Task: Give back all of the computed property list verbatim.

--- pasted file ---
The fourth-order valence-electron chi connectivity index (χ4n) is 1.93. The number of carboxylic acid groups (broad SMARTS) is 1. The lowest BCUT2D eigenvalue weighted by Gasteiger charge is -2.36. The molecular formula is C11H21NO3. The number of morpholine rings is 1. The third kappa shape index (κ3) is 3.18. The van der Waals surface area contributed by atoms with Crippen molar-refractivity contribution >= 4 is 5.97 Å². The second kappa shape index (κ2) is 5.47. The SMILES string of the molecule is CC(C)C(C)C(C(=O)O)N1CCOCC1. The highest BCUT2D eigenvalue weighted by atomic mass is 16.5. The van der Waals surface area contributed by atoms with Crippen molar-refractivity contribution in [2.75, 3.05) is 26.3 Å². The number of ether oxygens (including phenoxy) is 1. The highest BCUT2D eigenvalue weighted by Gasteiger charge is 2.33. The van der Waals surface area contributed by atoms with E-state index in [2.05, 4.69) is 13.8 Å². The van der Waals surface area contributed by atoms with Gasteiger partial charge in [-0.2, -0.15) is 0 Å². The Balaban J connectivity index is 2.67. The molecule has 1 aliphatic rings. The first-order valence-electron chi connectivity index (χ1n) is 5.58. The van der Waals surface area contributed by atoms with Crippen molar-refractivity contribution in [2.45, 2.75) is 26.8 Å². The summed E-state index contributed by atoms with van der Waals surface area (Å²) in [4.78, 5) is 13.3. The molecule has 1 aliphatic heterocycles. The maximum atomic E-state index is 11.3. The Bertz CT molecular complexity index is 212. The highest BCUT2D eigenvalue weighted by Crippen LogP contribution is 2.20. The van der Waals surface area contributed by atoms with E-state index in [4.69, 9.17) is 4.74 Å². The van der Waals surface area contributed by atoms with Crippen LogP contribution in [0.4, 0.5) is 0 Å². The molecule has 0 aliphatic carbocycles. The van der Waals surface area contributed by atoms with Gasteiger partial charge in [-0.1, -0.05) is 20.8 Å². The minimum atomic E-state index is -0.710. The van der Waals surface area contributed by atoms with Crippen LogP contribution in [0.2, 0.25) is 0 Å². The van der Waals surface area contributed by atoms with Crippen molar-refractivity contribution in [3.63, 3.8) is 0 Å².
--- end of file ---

The fourth-order valence-electron chi connectivity index (χ4n) is 1.93. The number of carboxylic acid groups (broad SMARTS) is 1. The lowest BCUT2D eigenvalue weighted by Gasteiger charge is -2.36. The molecular formula is C11H21NO3. The number of morpholine rings is 1. The third kappa shape index (κ3) is 3.18. The van der Waals surface area contributed by atoms with Crippen molar-refractivity contribution >= 4 is 5.97 Å². The second kappa shape index (κ2) is 5.47. The SMILES string of the molecule is CC(C)C(C)C(C(=O)O)N1CCOCC1. The highest BCUT2D eigenvalue weighted by atomic mass is 16.5. The van der Waals surface area contributed by atoms with Crippen molar-refractivity contribution in [2.75, 3.05) is 26.3 Å². The number of ether oxygens (including phenoxy) is 1. The highest BCUT2D eigenvalue weighted by Gasteiger charge is 2.33. The van der Waals surface area contributed by atoms with E-state index in [2.05, 4.69) is 13.8 Å². The van der Waals surface area contributed by atoms with Gasteiger partial charge in [-0.2, -0.15) is 0 Å². The Balaban J connectivity index is 2.67. The molecule has 1 aliphatic rings. The first-order valence-electron chi connectivity index (χ1n) is 5.58. The van der Waals surface area contributed by atoms with Crippen molar-refractivity contribution in [2.45, 2.75) is 26.8 Å². The summed E-state index contributed by atoms with van der Waals surface area (Å²) in [4.78, 5) is 13.3. The molecule has 1 aliphatic heterocycles. The maximum atomic E-state index is 11.3. The Bertz CT molecular complexity index is 212. The highest BCUT2D eigenvalue weighted by Crippen LogP contribution is 2.20. The van der Waals surface area contributed by atoms with E-state index in [4.69, 9.17) is 4.74 Å². The van der Waals surface area contributed by atoms with Crippen LogP contribution in [0.4, 0.5) is 0 Å². The molecule has 0 aliphatic carbocycles. The van der Waals surface area contributed by atoms with Gasteiger partial charge in [-0.1, -0.05) is 20.8 Å². The minimum atomic E-state index is -0.710. The van der Waals surface area contributed by atoms with Crippen LogP contribution in [0.2, 0.25) is 0 Å². The van der Waals surface area contributed by atoms with Crippen molar-refractivity contribution in [3.63, 3.8) is 0 Å².